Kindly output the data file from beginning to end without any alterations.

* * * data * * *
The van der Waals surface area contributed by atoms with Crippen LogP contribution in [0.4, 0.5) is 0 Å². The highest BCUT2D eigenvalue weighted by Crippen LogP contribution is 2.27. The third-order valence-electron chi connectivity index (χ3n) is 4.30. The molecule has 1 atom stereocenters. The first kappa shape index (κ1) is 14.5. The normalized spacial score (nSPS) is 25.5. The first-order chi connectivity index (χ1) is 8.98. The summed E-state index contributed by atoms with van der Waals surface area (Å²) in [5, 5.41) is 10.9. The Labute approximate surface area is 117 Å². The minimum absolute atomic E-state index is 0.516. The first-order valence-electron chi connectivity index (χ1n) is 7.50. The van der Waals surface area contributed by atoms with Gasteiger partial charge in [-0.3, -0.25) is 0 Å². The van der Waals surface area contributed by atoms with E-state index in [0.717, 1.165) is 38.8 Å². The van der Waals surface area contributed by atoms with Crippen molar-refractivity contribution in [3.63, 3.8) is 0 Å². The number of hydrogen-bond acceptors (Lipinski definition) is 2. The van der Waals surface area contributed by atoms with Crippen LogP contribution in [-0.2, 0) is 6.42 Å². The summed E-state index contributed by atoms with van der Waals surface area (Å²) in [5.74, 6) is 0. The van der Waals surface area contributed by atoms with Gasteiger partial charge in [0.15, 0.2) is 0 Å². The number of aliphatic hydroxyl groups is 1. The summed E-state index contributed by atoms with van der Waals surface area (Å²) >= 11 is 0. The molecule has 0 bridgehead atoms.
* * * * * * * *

The van der Waals surface area contributed by atoms with Crippen LogP contribution in [0.4, 0.5) is 0 Å². The highest BCUT2D eigenvalue weighted by Crippen LogP contribution is 2.27. The third-order valence-electron chi connectivity index (χ3n) is 4.30. The molecule has 1 atom stereocenters. The first kappa shape index (κ1) is 14.5. The normalized spacial score (nSPS) is 25.5. The first-order chi connectivity index (χ1) is 8.98. The summed E-state index contributed by atoms with van der Waals surface area (Å²) in [5, 5.41) is 10.9. The Labute approximate surface area is 117 Å². The minimum absolute atomic E-state index is 0.516. The first-order valence-electron chi connectivity index (χ1n) is 7.50. The van der Waals surface area contributed by atoms with Gasteiger partial charge in [-0.3, -0.25) is 0 Å². The van der Waals surface area contributed by atoms with E-state index in [0.717, 1.165) is 38.8 Å². The van der Waals surface area contributed by atoms with Crippen molar-refractivity contribution in [3.63, 3.8) is 0 Å². The number of hydrogen-bond acceptors (Lipinski definition) is 2. The van der Waals surface area contributed by atoms with Crippen LogP contribution in [-0.2, 0) is 6.42 Å². The summed E-state index contributed by atoms with van der Waals surface area (Å²) in [5.74, 6) is 0. The van der Waals surface area contributed by atoms with Gasteiger partial charge in [0.15, 0.2) is 0 Å². The number of aliphatic hydroxyl groups is 1. The summed E-state index contributed by atoms with van der Waals surface area (Å²) >= 11 is 0. The molecule has 0 bridgehead atoms.